Tuesday, November 6, 2012

Making a Better Mexico

Mal de Pinto is a disease that leaves white splotches on dark skin.  It used to be endemic in the Mixe region of Oaxaca.  In the late 1950s the Mixes brought it under control to the point that a bounty was offered to anyone detecting a new case in the region.  The heroine behind that story is Lini de Vries, who came to make Mexico her home.

Lini was born in 1905 in New Jersey to Dutch immigrant parents. In 1935 Lini joined the Communist Party and in 1937 she volunteered to serve as a nurse in the Lincoln Brigade in the Spanish Civil War.  After World War II wound down she was trailed and hounded by the FBI.  Fearing a subpoena by the House Un-American Activities Committee, she packed her duffle bags and with $100 in her pocket, her 4-year-old daughter Toby holding her hand, she boarded the midnight flight from Tijuana to Mexico City in the early hours of December 12, 1947, day of the Virgin of Guadalupe.  

She was offered a place to live in Cuernavaca by Constancia de la Mora, daughter of a prime minister to the former King of Spain. Lini covered her expenses by teaching English.  Her passion was nursing and public health.  She taught English for five pesos an hour and taught nursing for free.  

She moved to Oaxaca in 1952, taught English and nursing and soon was working for the Papaloapan River Commission, a federal government development program patterned on the Tennessee Valley Authority in the U.S. The plan was to build roads, bridges, schools, clinics, powerplants and flood-control dams. 

Three diseases threatened to bring the project to a standstill.  Malaria was prevalent in the lower regions, Mal de Pinto in the area around the largest dam, and onchoserciasis caused by the bite of a black fly in the mountains. Engineers and even public health workers were leery of entering the region for fear of contracting river blindness or the disfiguring blotches on their skin.

It was Lini's idea to train the rural school teachers -- federal employees with a good rapport with the communities -- to provide the necessary treatment for each one of the diseases.  Mal de Pinto required three vaccinations.  After the first, the symptoms disappeared and the patient felt cured.  However the disease progressed without the other two follow-up vaccinations. Teachers kept track of the dates for the second and third vaccinations and went out in search of the patients if they didn't come in for them.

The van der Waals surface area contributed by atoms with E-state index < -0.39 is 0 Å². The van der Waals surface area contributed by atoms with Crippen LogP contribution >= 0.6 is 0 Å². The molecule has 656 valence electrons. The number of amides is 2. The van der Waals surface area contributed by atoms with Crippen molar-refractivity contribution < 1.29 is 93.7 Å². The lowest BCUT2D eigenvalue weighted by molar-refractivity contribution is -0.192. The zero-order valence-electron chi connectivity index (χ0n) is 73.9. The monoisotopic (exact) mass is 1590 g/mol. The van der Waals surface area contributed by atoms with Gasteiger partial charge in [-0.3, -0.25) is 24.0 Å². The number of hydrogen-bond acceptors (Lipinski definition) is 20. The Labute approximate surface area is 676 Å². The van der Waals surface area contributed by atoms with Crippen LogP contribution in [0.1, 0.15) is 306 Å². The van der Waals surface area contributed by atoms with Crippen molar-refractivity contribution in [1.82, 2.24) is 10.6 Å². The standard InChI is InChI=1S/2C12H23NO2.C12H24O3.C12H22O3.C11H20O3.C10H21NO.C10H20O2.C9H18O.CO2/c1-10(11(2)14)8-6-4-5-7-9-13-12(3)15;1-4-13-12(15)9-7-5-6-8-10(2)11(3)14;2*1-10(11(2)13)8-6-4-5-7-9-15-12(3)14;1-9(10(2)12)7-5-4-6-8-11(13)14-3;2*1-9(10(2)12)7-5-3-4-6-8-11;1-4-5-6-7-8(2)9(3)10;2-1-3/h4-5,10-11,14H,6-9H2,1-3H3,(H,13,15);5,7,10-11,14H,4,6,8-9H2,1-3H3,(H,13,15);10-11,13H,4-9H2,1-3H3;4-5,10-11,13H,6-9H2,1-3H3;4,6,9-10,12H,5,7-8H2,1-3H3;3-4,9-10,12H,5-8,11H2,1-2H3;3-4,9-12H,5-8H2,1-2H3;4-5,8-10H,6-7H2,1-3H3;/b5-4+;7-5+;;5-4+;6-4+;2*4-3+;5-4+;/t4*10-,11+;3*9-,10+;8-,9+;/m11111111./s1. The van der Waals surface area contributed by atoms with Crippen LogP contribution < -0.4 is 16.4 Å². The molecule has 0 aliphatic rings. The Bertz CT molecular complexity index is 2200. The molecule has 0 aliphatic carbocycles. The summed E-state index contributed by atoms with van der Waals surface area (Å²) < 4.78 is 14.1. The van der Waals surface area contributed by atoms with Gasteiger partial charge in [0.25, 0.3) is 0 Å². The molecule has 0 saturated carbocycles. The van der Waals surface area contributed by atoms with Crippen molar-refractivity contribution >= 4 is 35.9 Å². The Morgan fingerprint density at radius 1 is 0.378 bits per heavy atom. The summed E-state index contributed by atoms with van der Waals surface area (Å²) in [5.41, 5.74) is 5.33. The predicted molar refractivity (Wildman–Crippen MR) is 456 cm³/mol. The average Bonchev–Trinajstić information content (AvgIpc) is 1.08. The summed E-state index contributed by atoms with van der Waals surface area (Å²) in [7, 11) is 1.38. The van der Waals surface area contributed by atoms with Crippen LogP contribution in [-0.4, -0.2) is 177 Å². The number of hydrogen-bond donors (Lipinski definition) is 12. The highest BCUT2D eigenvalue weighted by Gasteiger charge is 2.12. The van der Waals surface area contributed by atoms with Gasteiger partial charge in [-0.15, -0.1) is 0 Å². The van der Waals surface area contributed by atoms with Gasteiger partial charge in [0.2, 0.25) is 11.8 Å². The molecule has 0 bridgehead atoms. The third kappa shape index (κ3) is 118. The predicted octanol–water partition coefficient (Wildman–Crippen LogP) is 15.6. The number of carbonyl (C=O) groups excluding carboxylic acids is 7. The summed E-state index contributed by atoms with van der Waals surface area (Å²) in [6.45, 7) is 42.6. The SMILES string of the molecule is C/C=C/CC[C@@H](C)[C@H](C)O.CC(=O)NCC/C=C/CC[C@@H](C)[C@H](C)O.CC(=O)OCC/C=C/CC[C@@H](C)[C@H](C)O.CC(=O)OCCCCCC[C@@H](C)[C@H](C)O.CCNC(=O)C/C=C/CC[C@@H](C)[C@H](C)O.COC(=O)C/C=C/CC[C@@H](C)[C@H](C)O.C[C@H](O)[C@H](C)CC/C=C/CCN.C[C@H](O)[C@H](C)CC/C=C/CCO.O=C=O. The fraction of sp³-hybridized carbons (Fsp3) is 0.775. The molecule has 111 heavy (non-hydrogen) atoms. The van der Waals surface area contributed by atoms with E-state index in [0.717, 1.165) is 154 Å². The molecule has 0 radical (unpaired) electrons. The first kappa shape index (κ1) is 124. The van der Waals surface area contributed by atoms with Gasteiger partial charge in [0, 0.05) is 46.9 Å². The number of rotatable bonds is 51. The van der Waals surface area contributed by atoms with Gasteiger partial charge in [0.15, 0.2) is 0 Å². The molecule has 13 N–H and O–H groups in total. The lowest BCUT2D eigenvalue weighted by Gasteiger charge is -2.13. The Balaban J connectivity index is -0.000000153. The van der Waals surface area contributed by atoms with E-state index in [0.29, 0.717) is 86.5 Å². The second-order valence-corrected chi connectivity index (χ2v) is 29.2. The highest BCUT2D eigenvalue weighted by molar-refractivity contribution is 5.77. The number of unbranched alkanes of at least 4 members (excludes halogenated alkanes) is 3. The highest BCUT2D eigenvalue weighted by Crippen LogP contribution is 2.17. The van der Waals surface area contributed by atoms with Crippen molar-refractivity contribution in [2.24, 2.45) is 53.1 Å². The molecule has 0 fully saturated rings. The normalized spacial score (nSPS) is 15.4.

As the Papaloapan project reached completion, Lini accepted a position at the University of Veracruz in Jalapa where she taught anthropology and public health and set up a program for foreign students.  

It was in Jalapa that the FBI caught up with Lini.  Her friends and colleagues knew her fear and soon President Adolfo López Mateos learned of it too.  He reportedly told his Secretary of Foreign Relations that he would deal with the extradition request himself. As I recall the story, the president drew two parallel lines diagonally across the request and wrote between them "Lini de Vries is a Mexican citizen and cannot be extradited for political reasons."  On May 10, 1962, Lini received a telegram from the president requesting she report to his office to receive her citizenship papers from him personally.  Lini's autobiography ends with "all fears of the FBI seemed to lift off my shoulders.  Suddenly I felt free.  I was home."

I met Lini seven years after that.  Her Cuernavaca home was a bed and breakfast. She sold Oaxacan arts and crafts in a shop in her garden.  She hosted events in her living room.

Lini told of hiring a man to paint her living room walls.   She returned from shopping that morning to find a red splotch on her wall.  Raising her voice she said "I wanted it white, not red!"  "Don't worry Señora, it is just the rear end of a horse.”  Lini had the whole wall scraped revealing a mural underneath. Turns out that Diego Rivera and Frida Kahlo lived in that house at the corner of Motolinia and Humbolt streets while Rivera painted the mural in the Cortez Palace. Lini suspected that her mural was an experiment with technique by Rivera and a Russian friend.

It was around the dining room table in Lini's home that my Spanish language school, the Cemanahuac Educational Community, was planned and took shape.  Lini insisted "You can't teach the language in a cultural vacuum.  You must also teach about the people who speak the language."  She helped us do that. As dean of students Lini contributed with her intelligence and wit and taught classes in public health and anthropology.  

The Days of the Dead make me think of Lini and the book frequently called the Book of the Dead -- the phone book.  Lini worked her way through nursing school as a telephone operator and had a keen ability to remember phone numbers.  When I couldn't find a number I knew I could call Lini and she would know it by heart. 

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